Simple Notes On Discussion Topics From 11/30 Meeting Of Alt. Banking Group Sub-Group

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The main idea:


– Institution(s) so great in its impact that it could replace current banking system.


      Next Step for institution(s):







– Doesn’t or can it address regulatory and legal issues.

– Geared towards retail, not merchant banking. Does it provide capital to small businesses?

– Where is the educational/empowerment component.

– Can it / isn’t addressing merchant needs?

– Why aren’t credit unions working?

– One answer: Loans are limited to businesses.

– Not well marketed / accessible.

– What will the opposition say?

– What are the non-bank account products / markets that we should be paying attention to — especially when it comes to the working poor.

-Are we addressing predatory lending? (reiterated multiple times)

– note on grameen bank

– how to change the world (book)

– Local / National / Transnational?

– Replicability vs. institutional expansion.

– We’re competing w/ an international banking system — does that mean we have to be an international bank.

– issues with credit cards

– issues with atm fees and that being a reason people don’t switch banks over


Potential things to add/consider:

– Something for businesses, espeically small businesses.

– Something for people to invest their retirements in.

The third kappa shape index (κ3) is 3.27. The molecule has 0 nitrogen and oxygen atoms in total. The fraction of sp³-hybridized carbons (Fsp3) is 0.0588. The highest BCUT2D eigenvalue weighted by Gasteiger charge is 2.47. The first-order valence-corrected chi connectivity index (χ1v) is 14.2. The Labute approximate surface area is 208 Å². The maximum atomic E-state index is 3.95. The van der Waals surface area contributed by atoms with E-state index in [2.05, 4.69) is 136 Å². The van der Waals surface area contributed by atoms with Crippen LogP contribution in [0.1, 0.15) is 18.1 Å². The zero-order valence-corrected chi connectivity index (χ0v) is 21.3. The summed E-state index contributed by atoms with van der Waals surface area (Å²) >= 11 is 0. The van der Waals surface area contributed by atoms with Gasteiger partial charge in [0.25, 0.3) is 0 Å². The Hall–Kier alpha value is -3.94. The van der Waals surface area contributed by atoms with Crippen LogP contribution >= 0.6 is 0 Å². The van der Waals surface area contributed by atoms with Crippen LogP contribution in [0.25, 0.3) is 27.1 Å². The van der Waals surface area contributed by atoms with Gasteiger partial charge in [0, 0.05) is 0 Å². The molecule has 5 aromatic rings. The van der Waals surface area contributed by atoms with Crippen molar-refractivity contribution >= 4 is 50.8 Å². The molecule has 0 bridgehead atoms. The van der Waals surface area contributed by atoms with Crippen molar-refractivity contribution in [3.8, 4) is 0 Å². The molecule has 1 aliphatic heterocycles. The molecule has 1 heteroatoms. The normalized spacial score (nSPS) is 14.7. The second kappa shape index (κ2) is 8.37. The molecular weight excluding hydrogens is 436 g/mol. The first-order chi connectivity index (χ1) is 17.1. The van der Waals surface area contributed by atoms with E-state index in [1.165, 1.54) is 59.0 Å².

– Democratic process that approximates concensus.


Broader Ideas:

– Allow credit unions to compete with commercial banks?

– Should we feel restrained by regulatory rules? Can we figure out ways to get around them?

– Rolling effect vs. exploding effect (Richard, maybe you can elaborate on this — I’ve forgotten some)

– Open to everyone

– Innovative enough to get people to vote with their checkbook

– Replicability

– alternative currencies

– town in maine

– many models

– some said: not just an alternative currency, but an alternative environment that provides people opportunities

One Response to “Simple Notes On Discussion Topics From 11/30 Meeting Of Alt. Banking Group Sub-Group”

  1. D. J.

    I’ve been thinking about the use of energy as currency for many years. Energy is real, valuable, and easily exchangeable. It powers production, and hoarding it produces negative savings. In fact, the use of energy as currency might produce a positive deflationary action by incentivizing energy efficiency.

    Because energy can be a renewable resource produced basically anywhere on earth, getting a clean energy power generator (drilling for oil is expensive) anyone can essentially own their own mint. Solar panel enthusiasts are already feeding energy back into the grid.

    The role of investment banking would then be to invest in large-scale energy production facilities, and selling shares in the continued benefits thereof. The exchange and storage of energy transparently would be a whole new physical as well as financial challenge, obviously.

    What does anyone else here think?